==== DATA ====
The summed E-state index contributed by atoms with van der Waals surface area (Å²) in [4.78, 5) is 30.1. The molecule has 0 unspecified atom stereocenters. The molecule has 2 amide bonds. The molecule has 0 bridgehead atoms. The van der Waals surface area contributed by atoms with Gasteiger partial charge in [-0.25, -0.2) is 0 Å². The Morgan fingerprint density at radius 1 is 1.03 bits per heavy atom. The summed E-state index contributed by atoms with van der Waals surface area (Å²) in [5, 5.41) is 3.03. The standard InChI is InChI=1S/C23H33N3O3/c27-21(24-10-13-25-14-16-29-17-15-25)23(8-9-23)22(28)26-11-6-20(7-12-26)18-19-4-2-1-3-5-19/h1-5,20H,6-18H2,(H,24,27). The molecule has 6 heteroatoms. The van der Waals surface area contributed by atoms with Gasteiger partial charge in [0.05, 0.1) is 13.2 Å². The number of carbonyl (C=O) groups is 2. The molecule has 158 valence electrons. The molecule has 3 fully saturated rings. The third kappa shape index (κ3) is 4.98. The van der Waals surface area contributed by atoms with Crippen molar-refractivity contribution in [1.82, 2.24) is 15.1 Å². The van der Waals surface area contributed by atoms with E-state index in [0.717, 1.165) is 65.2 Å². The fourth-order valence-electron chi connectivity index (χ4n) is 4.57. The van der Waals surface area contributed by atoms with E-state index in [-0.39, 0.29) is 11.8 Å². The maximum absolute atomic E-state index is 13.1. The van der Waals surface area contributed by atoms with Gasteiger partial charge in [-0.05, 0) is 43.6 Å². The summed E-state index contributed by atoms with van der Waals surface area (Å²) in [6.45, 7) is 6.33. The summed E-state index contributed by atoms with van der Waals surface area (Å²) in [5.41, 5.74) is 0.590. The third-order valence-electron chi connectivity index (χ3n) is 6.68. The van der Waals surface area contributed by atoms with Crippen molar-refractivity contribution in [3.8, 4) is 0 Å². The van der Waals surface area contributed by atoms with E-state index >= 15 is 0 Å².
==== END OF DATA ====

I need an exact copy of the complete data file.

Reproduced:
The summed E-state index contributed by atoms with van der Waals surface area (Å²) in [4.78, 5) is 30.1. The molecule has 0 unspecified atom stereocenters. The molecule has 2 amide bonds. The molecule has 0 bridgehead atoms. The van der Waals surface area contributed by atoms with Gasteiger partial charge in [-0.25, -0.2) is 0 Å². The Morgan fingerprint density at radius 1 is 1.03 bits per heavy atom. The summed E-state index contributed by atoms with van der Waals surface area (Å²) in [5, 5.41) is 3.03. The standard InChI is InChI=1S/C23H33N3O3/c27-21(24-10-13-25-14-16-29-17-15-25)23(8-9-23)22(28)26-11-6-20(7-12-26)18-19-4-2-1-3-5-19/h1-5,20H,6-18H2,(H,24,27). The molecule has 6 heteroatoms. The van der Waals surface area contributed by atoms with Gasteiger partial charge in [0.05, 0.1) is 13.2 Å². The number of carbonyl (C=O) groups is 2. The molecule has 158 valence electrons. The molecule has 3 fully saturated rings. The third kappa shape index (κ3) is 4.98. The van der Waals surface area contributed by atoms with Crippen molar-refractivity contribution in [1.82, 2.24) is 15.1 Å². The van der Waals surface area contributed by atoms with E-state index in [0.717, 1.165) is 65.2 Å². The fourth-order valence-electron chi connectivity index (χ4n) is 4.57. The van der Waals surface area contributed by atoms with E-state index in [-0.39, 0.29) is 11.8 Å². The maximum absolute atomic E-state index is 13.1. The van der Waals surface area contributed by atoms with Gasteiger partial charge in [-0.05, 0) is 43.6 Å². The summed E-state index contributed by atoms with van der Waals surface area (Å²) in [6.45, 7) is 6.33. The summed E-state index contributed by atoms with van der Waals surface area (Å²) in [5.41, 5.74) is 0.590. The third-order valence-electron chi connectivity index (χ3n) is 6.68. The van der Waals surface area contributed by atoms with Crippen molar-refractivity contribution in [3.8, 4) is 0 Å². The van der Waals surface area contributed by atoms with E-state index >= 15 is 0 Å².